The Star Beacon; Ashtabula, Ohio

June 15, 2013

Farmer Burns — Ashtabula’s first major leaguer

By DON McCORMACK - donmac@suite224.net
Sports Editor

— Third of a series...



Two weeks ago today, one of the first man born in the city of Ashtabula to play in a Major League Baseball game celebrated his 137th birthday.

Then again, odds are, he wasn’t around to blow out the candles at such an age, but no one is sure.

For while we know James Joseph Burns was born on June 2, 1876 in Ashtabula, there is no record of his death.

Anywhere.

What we do know, however, is that the man known more so as “Farmer Burns,” perhaps attributed to his birthplace, made one appearance in a major-league game.

That happened on July 6, 1901, a Saturday, when the right-hander was brought into a game by manager Patsy Donovan of the St. Louis Cardinals to pitch the ninth inning against the Philadelphia Phillies at Robison Field in St. Louis.

The inning did not go well for Burns, a stocky 5-foot-7, 168 pound southpaw. He  allowed two hits, walked one and surrendered an earned run.

That turned out to be the only major-league appearance for Burns, coming at age 25.

The Ashtabula native didn’t head to the majors after leaving his home. Instead, he headed to Washington and Jefferson College in Washington, Pa. However, he did graduate, spending only one year at the college, in fact — 1898 — though he was the first player from Washington and Jefferson to appear in a major-league game.

Two years after leaving Washington and Jefferson, Burns began his professional baseball career.

He spent the 1900 season with for Grand Rapids, Mich. of the International League and the Toledo Mud Hens of the Interstate League.

At Grand Rapids, Burns appeared in five games, four of which were starts and he completed all four of those games. He posted a 2-3 record, working 49 innings and allowing 35 hits and 29 runs (there was no differential between earned and unearned runs kept by league statisticians). He walked 25 and struck out 21, hitting three batters and throwing five wild pitches.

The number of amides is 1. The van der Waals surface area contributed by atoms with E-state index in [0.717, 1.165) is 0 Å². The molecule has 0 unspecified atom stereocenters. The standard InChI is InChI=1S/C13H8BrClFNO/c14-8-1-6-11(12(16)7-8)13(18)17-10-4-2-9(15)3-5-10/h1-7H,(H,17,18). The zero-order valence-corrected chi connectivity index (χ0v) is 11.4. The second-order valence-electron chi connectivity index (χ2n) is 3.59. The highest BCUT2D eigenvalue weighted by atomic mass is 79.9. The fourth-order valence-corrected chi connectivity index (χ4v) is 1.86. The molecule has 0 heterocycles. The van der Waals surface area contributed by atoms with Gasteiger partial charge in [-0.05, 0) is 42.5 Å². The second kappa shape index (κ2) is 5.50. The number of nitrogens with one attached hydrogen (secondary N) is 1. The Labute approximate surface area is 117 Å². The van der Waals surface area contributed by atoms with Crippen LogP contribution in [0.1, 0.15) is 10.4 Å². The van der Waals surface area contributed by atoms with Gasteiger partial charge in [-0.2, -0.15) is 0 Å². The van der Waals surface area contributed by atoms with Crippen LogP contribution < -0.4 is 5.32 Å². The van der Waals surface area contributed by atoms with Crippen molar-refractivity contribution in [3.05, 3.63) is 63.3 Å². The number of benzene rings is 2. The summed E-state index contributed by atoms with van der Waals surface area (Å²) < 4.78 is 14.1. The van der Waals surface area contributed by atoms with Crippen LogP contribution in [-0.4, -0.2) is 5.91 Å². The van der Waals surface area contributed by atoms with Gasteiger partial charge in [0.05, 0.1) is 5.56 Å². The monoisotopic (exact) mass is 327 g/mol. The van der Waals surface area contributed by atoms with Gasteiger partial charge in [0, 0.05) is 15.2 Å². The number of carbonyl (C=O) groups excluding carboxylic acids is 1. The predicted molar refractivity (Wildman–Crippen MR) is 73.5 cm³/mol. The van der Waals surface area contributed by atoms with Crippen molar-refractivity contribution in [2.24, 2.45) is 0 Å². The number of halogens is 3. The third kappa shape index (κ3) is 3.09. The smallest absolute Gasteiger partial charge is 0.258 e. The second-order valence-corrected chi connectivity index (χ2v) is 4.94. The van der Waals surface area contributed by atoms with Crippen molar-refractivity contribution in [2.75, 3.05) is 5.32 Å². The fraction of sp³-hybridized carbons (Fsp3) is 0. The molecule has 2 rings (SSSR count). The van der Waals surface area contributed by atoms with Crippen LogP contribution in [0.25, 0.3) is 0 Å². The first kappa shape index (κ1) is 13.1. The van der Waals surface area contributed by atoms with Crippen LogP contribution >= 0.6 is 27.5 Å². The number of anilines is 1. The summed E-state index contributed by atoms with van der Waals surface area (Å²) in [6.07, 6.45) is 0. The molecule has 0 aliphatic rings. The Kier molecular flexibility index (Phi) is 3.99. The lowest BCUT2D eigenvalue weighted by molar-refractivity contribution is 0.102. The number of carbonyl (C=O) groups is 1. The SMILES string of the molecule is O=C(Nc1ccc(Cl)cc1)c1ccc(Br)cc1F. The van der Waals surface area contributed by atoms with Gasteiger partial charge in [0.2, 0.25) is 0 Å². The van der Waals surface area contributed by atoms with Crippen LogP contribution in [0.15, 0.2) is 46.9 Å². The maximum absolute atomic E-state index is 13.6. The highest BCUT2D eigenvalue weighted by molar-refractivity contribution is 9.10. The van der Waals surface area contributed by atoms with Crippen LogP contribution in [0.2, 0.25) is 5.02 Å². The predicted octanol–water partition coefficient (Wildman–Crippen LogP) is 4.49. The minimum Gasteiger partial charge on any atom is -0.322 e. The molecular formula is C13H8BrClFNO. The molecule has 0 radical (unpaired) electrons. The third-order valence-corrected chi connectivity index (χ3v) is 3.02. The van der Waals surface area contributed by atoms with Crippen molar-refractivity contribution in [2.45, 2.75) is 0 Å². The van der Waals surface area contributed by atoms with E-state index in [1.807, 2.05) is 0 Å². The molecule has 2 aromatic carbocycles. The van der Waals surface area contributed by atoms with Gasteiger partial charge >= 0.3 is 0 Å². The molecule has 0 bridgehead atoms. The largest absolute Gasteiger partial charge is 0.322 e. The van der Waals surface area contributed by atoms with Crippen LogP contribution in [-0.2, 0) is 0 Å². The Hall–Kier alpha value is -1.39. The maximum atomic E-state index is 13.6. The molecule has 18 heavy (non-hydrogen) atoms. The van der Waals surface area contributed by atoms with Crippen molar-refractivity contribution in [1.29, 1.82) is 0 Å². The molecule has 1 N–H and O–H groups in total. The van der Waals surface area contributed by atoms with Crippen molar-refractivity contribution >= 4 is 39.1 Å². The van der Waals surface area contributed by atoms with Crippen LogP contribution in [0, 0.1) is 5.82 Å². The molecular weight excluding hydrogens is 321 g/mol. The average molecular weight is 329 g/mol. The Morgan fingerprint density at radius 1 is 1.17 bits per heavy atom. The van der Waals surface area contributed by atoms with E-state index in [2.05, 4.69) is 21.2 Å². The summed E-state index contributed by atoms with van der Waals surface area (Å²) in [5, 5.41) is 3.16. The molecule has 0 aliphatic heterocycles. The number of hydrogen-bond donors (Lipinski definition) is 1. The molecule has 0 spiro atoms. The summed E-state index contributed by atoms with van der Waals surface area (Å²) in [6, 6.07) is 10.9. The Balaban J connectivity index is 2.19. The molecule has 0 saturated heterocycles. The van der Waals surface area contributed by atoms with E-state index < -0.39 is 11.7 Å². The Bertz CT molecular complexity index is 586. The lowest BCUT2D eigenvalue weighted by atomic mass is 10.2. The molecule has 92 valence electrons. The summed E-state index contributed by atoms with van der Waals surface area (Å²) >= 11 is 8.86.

Burns was not a terrible hitter at Grand Rapids. In 22 at-bats, he had five hits, all singles, for a .227 batting average. He scored a pair of runs.

He then made the move to Toledo, where he appeared in two games, both starts, losing both, going the distance in one. He finished 0-2, working 13 innings and allowing only two hits and one run, striking out three and walking seven.

Burns finished his only season in the minors at 2-5, with 49.0 innings pitched, 35 hits allowed, 29 runs, 21 strikeouts and 25 walks.

Like many aspects about Burns, it is not known where he was pitching in the summer of 1901 before he got the call to come out of the bullpen against Philadelphia on July 6.

What is known, though, is he actually went to the plate in the bottom of the ninth of his one appearance in a major-league game.

And the guy who was also nicknamed “Slab” made the most of his at-bat. He drew a walk, stole a base and scored the Cardinals’ final run in a 14-9 loss to the visiting Phillies.

St. Louis finished 76-64 in 1901, fourth in the National League, and Burns never made another major-league appearance and, unfortunately, faded into the baseball Twilight Zone, never to be heard from again.

Wherever he rests today, happy belated 137th birthday to James Joseph “Farmer” Burns, the first man from Ashtabula to play in a major-league game.

McCormack is the sports editor of the Star Beacon. Reach him at donmac@suite224.net.